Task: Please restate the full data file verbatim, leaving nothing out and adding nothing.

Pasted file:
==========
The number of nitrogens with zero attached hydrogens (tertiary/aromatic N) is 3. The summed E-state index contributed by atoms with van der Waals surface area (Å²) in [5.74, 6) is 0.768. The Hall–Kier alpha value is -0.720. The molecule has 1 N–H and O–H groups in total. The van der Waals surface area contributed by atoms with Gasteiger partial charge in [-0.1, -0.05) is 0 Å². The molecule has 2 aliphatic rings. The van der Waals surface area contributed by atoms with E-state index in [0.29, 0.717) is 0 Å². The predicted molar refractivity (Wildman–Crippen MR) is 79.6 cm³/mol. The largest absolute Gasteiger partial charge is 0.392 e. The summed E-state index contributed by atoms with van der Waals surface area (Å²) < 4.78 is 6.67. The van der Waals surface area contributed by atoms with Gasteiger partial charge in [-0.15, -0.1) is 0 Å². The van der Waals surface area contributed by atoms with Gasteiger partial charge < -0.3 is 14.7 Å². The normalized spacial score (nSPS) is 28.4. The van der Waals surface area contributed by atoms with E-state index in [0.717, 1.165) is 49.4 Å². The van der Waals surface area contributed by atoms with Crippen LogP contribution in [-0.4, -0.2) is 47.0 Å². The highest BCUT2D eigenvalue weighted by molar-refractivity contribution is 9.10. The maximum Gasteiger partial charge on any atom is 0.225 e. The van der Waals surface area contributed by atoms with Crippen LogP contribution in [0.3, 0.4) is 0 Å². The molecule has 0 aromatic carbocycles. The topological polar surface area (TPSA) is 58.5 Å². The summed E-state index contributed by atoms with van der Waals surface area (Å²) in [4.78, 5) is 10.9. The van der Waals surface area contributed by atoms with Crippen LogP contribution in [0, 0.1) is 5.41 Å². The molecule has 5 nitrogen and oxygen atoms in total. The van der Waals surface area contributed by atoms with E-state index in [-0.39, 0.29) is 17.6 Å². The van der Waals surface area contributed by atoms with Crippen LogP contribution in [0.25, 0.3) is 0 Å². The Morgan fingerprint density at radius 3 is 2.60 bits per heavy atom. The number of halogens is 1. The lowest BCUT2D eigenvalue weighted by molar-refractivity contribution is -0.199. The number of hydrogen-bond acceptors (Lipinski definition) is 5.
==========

The number of nitrogens with zero attached hydrogens (tertiary/aromatic N) is 3. The summed E-state index contributed by atoms with van der Waals surface area (Å²) in [5.74, 6) is 0.768. The Hall–Kier alpha value is -0.720. The molecule has 1 N–H and O–H groups in total. The van der Waals surface area contributed by atoms with Gasteiger partial charge in [-0.1, -0.05) is 0 Å². The molecule has 2 aliphatic rings. The van der Waals surface area contributed by atoms with E-state index in [0.29, 0.717) is 0 Å². The predicted molar refractivity (Wildman–Crippen MR) is 79.6 cm³/mol. The largest absolute Gasteiger partial charge is 0.392 e. The summed E-state index contributed by atoms with van der Waals surface area (Å²) < 4.78 is 6.67. The van der Waals surface area contributed by atoms with Gasteiger partial charge in [-0.15, -0.1) is 0 Å². The van der Waals surface area contributed by atoms with Gasteiger partial charge < -0.3 is 14.7 Å². The normalized spacial score (nSPS) is 28.4. The van der Waals surface area contributed by atoms with E-state index in [0.717, 1.165) is 49.4 Å². The van der Waals surface area contributed by atoms with Crippen LogP contribution in [-0.4, -0.2) is 47.0 Å². The highest BCUT2D eigenvalue weighted by molar-refractivity contribution is 9.10. The maximum Gasteiger partial charge on any atom is 0.225 e. The van der Waals surface area contributed by atoms with Crippen LogP contribution in [0.3, 0.4) is 0 Å². The molecule has 0 aromatic carbocycles. The topological polar surface area (TPSA) is 58.5 Å². The summed E-state index contributed by atoms with van der Waals surface area (Å²) in [4.78, 5) is 10.9. The van der Waals surface area contributed by atoms with Crippen LogP contribution in [0, 0.1) is 5.41 Å². The molecule has 5 nitrogen and oxygen atoms in total. The van der Waals surface area contributed by atoms with E-state index in [-0.39, 0.29) is 17.6 Å². The van der Waals surface area contributed by atoms with Crippen LogP contribution in [0.25, 0.3) is 0 Å². The Morgan fingerprint density at radius 3 is 2.60 bits per heavy atom. The number of halogens is 1. The lowest BCUT2D eigenvalue weighted by molar-refractivity contribution is -0.199. The number of hydrogen-bond acceptors (Lipinski definition) is 5.